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Old 28-05-2010, 20:27   #16
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Yup there is that windage issue but I never had a problem. I like those think SS ones but had those cheaper rounder ones on my own boat. Folding ones I just dont trust.
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Old 28-05-2010, 20:53   #17
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[QUOTE=SaltyMonkey;459862]1) You need a free track to be able to use any of these products.
See post #13 for a brilliant idea to solve this. I suggest we try it on your mast first though.
2) You must assemble the Prime Climb which takes time, dexterity, room and patience.
Yup. Minus one point for Prime climb

[/QUOTE]

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Old 28-05-2010, 21:27   #18
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Originally Posted by mikereed100 View Post
See post #13 for a brilliant idea to solve this. I suggest we try it on your mast first though.
Thats not brilliant because you never know where the sail is going to get hung. What? do we make cuts all the way to the top? Add a tri sail track all the way to the top?

Next you'll be telling me it's turtles all the way down...
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Old 28-05-2010, 23:09   #19
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I want to use a halyard to raise a block to give 4:1 to another block hooked to your harness/chair. Then I should be able to go up and down easier than if I had mast steps. Anyone tried this?
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Old 29-05-2010, 05:59   #20
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geckosenator: - that is the system I have used successfully for years, except I don't actually haul a separate tackle up. My main haliard is a 2:1 tackle, and my Yankee haliard is 3:1. (my arms prefer it when I attach the chair to the Yankee haliard!) So, a separate block (double with becket) hauled up to the mast head should allow you 4:1 purchase, making the job easier. Having said that, I must confess I worry during the times when I must disconnect my safety line on the way up, waiting for the next place to hook it! (I have to go up solo) I wish I could have steps on the mast.
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Old 29-05-2010, 11:49   #21
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Senator,

I have used that method on my Catalina 30 for 20 years and it works great, although if the mast were any higher it would be quite a workout. I use a ratchet block to help a bit. The downside to this system is that you can't get your head up over the masthead because of the block and tackle.

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Old 29-05-2010, 14:13   #22
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Didn't see anyone mentioning the ATN Top Climber. ATN Mastclimber
I've been using one for several years now, probably at least 30 trips up the mast mast without another soul around. Takes about 5 minutes to set up. It's a bit of a workout but easily doable by this 65 year old. The new ones have climbing hardware that can be attached to a halyard anywhere. The older ones, like I have, have to have the climbing line threaded through from the end. There is a bit of a learning curve to setting it up but not much. I found that low stretch halyards run up bar tight on a winch make climbing a lot easier. No worry about sliding retainers up tracks should a sail jam.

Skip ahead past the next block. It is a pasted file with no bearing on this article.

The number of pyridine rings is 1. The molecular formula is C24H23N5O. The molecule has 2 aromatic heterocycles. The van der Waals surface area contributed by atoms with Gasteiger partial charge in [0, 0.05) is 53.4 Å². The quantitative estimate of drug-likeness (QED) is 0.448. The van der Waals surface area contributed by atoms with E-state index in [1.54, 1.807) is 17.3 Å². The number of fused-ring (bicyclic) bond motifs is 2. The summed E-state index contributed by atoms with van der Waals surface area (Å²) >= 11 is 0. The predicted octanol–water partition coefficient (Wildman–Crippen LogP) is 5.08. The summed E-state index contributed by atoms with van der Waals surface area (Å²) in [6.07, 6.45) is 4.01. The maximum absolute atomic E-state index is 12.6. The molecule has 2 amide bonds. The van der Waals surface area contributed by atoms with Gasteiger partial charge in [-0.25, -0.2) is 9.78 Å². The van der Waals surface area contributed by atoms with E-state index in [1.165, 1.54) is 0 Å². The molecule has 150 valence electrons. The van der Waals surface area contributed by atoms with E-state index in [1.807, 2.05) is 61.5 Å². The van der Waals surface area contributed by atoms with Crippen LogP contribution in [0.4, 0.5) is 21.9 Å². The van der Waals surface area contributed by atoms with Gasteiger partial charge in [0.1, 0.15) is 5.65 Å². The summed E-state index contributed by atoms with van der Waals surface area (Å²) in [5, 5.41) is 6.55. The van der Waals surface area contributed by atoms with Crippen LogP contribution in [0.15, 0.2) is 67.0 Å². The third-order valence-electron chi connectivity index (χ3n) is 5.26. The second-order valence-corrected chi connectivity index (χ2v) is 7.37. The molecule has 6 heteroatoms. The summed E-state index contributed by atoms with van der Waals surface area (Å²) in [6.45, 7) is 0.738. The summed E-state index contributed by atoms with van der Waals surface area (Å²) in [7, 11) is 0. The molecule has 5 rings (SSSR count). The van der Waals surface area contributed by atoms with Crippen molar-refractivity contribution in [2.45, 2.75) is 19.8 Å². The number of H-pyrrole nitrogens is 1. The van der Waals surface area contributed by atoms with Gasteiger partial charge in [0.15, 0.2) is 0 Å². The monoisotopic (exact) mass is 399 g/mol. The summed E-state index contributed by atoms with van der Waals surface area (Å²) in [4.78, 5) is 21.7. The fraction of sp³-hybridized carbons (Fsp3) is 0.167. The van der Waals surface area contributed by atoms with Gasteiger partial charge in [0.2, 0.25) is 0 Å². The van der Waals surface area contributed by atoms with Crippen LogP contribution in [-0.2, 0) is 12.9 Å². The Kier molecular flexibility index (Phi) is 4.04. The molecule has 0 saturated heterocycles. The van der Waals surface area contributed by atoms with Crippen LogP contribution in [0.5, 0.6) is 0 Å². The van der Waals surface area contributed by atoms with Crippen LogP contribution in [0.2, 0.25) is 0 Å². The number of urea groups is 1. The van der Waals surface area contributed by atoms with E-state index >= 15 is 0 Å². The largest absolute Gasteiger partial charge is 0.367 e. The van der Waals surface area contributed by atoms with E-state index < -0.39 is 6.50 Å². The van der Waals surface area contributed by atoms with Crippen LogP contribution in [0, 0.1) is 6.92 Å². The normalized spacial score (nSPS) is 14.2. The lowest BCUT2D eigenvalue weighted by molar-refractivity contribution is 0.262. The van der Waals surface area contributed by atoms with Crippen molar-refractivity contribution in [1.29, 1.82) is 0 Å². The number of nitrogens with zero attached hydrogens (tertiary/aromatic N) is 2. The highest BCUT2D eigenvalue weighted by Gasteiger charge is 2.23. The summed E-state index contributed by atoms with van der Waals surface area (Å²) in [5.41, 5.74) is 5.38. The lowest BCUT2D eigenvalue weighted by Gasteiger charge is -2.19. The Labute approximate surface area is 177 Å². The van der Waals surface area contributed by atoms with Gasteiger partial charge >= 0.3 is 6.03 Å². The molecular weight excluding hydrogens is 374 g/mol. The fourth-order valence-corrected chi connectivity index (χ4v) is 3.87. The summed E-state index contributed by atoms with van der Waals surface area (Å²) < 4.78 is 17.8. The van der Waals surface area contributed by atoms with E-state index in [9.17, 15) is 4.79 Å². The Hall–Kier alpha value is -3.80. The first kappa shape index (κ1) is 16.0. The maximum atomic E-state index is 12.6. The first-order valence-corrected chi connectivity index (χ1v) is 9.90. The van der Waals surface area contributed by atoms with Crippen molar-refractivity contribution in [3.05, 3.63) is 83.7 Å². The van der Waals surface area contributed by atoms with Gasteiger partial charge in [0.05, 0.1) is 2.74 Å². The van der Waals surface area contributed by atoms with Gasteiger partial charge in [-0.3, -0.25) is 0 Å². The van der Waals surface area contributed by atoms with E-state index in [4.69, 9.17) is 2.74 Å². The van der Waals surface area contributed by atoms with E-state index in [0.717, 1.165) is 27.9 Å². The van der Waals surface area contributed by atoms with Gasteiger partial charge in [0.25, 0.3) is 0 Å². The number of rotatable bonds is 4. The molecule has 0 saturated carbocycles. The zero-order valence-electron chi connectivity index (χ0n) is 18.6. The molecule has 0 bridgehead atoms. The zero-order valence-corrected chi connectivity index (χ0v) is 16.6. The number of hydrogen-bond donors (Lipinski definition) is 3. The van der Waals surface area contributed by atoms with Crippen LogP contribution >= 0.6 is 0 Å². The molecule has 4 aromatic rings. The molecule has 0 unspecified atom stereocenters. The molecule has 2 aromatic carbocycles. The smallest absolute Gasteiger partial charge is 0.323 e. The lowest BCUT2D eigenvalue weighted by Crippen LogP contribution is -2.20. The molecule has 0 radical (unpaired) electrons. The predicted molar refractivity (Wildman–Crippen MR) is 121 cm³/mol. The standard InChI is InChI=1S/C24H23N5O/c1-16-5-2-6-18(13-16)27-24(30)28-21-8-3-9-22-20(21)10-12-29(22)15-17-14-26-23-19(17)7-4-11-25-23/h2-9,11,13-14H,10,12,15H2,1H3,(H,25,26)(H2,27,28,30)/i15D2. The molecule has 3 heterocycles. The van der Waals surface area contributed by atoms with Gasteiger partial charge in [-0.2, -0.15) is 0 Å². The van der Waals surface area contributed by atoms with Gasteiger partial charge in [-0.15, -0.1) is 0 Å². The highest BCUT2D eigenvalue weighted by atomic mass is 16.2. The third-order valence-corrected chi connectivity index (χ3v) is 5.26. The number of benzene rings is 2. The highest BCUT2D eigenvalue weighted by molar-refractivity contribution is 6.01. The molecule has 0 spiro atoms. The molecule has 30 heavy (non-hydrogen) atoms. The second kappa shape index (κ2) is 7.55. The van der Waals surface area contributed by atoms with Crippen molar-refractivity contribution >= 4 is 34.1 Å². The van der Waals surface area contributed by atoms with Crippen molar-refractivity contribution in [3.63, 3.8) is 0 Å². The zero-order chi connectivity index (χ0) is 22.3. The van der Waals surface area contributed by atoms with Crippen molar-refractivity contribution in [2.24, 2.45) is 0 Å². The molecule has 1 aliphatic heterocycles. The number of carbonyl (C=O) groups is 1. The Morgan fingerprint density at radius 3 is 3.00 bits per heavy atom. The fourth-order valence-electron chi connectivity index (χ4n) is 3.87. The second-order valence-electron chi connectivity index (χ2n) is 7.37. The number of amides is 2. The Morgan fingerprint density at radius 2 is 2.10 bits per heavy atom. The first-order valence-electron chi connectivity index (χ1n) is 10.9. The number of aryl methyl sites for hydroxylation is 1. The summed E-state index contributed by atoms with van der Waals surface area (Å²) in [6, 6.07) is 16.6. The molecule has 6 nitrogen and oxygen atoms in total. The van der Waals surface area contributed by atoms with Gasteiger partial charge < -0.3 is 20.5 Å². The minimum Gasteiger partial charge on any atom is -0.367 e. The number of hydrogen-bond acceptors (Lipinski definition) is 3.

I was going to make one up using climbing hardware but buying a harness, ascenders, making up the foot straps, etc. wasn't a bunch cheaper. If you already have some of the gear it could be a way cheaper way to go. After all, Prussik Knots are free.

Using a four part tackle to haul one up is costly for blocks and line. It also takes a lot of line as you'll need 4 times the mast length to get to the top. There is also the problem of belaying the line. I wouldn't trust my life to a cam cleat and undoing a knot under tension can get interesting. Definitely would want a safety line with a Prussic knot when using a tackle.

Steps are by far the quickest wayt to get up the mast. They do have some windage but it's not much and we're talking cruising here. Steps are also costly and no fun to drill and tap all the holes even on with the mast on saw horses, btdt. Doing them with the mast in place is just not in my future. Don't suggest pop rivets. Can't imagine doing a 100 or so of them with one of those plier like setters. I don't trust pop rivets, in any case. Working off steps gets tiresome. I usually had my wife run up a bosun's chair so I didn't have to stand for the whole time. Worked but required her to be around to get the chair up to me. You need to lash yourself to the mast so you can work hands free.
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Old 29-05-2010, 14:35   #23
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There's another good reason for installing mast steps on the mast instead of using a halyard or some other contraption for all the steps.

If a road runner at the top of the mast with a pair of scissors decides to cut the halyard, you at least won't end up on deck like a dead coyote. With two pairs of steps attached to the mast - if one goes out, you have another leg...and your harness attached to the step above.
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Old 28-07-2010, 20:47   #24
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Steps are sold

Steps are sold
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